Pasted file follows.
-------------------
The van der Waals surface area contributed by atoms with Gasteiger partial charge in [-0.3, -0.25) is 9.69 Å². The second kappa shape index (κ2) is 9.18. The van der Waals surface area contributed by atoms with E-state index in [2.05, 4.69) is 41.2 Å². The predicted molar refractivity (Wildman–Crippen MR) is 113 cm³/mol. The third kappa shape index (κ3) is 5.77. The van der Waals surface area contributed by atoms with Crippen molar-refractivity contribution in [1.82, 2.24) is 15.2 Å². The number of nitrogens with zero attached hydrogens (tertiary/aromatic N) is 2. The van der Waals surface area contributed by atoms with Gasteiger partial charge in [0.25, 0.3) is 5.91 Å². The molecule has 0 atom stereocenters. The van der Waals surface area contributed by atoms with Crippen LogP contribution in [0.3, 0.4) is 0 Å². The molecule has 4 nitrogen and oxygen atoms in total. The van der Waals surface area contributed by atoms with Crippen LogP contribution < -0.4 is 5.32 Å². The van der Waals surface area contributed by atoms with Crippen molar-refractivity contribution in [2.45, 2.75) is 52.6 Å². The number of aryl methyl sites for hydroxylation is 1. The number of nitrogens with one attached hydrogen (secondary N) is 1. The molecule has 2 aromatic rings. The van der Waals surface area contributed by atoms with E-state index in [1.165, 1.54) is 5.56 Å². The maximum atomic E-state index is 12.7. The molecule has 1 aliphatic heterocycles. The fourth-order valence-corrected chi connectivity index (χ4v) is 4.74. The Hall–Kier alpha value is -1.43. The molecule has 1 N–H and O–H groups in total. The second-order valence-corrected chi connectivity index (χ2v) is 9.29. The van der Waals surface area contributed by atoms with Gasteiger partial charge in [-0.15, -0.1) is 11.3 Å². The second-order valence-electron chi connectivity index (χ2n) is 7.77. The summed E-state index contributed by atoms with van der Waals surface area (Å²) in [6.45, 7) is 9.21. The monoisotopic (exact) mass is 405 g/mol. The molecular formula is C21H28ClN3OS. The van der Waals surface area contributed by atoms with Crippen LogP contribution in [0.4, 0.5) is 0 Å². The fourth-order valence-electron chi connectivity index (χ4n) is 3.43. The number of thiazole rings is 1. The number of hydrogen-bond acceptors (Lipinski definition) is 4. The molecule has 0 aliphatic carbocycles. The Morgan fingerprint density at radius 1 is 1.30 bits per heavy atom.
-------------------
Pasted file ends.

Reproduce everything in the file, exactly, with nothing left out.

The van der Waals surface area contributed by atoms with Gasteiger partial charge in [-0.3, -0.25) is 9.69 Å². The second kappa shape index (κ2) is 9.18. The van der Waals surface area contributed by atoms with E-state index in [2.05, 4.69) is 41.2 Å². The predicted molar refractivity (Wildman–Crippen MR) is 113 cm³/mol. The third kappa shape index (κ3) is 5.77. The van der Waals surface area contributed by atoms with Crippen molar-refractivity contribution in [1.82, 2.24) is 15.2 Å². The number of nitrogens with zero attached hydrogens (tertiary/aromatic N) is 2. The van der Waals surface area contributed by atoms with Gasteiger partial charge in [0.25, 0.3) is 5.91 Å². The molecule has 0 atom stereocenters. The van der Waals surface area contributed by atoms with Crippen LogP contribution in [0.3, 0.4) is 0 Å². The molecule has 4 nitrogen and oxygen atoms in total. The van der Waals surface area contributed by atoms with Crippen LogP contribution < -0.4 is 5.32 Å². The van der Waals surface area contributed by atoms with Crippen molar-refractivity contribution in [2.45, 2.75) is 52.6 Å². The number of aryl methyl sites for hydroxylation is 1. The number of nitrogens with one attached hydrogen (secondary N) is 1. The molecule has 2 aromatic rings. The van der Waals surface area contributed by atoms with E-state index in [1.165, 1.54) is 5.56 Å². The maximum atomic E-state index is 12.7. The molecule has 1 aliphatic heterocycles. The fourth-order valence-corrected chi connectivity index (χ4v) is 4.74. The Hall–Kier alpha value is -1.43. The molecule has 1 N–H and O–H groups in total. The second-order valence-corrected chi connectivity index (χ2v) is 9.29. The van der Waals surface area contributed by atoms with Gasteiger partial charge in [-0.15, -0.1) is 11.3 Å². The second-order valence-electron chi connectivity index (χ2n) is 7.77. The summed E-state index contributed by atoms with van der Waals surface area (Å²) in [6.45, 7) is 9.21. The monoisotopic (exact) mass is 405 g/mol. The molecular formula is C21H28ClN3OS. The van der Waals surface area contributed by atoms with Crippen LogP contribution in [0.4, 0.5) is 0 Å². The fourth-order valence-electron chi connectivity index (χ4n) is 3.43. The number of thiazole rings is 1. The number of hydrogen-bond acceptors (Lipinski definition) is 4. The molecule has 0 aliphatic carbocycles. The Morgan fingerprint density at radius 1 is 1.30 bits per heavy atom.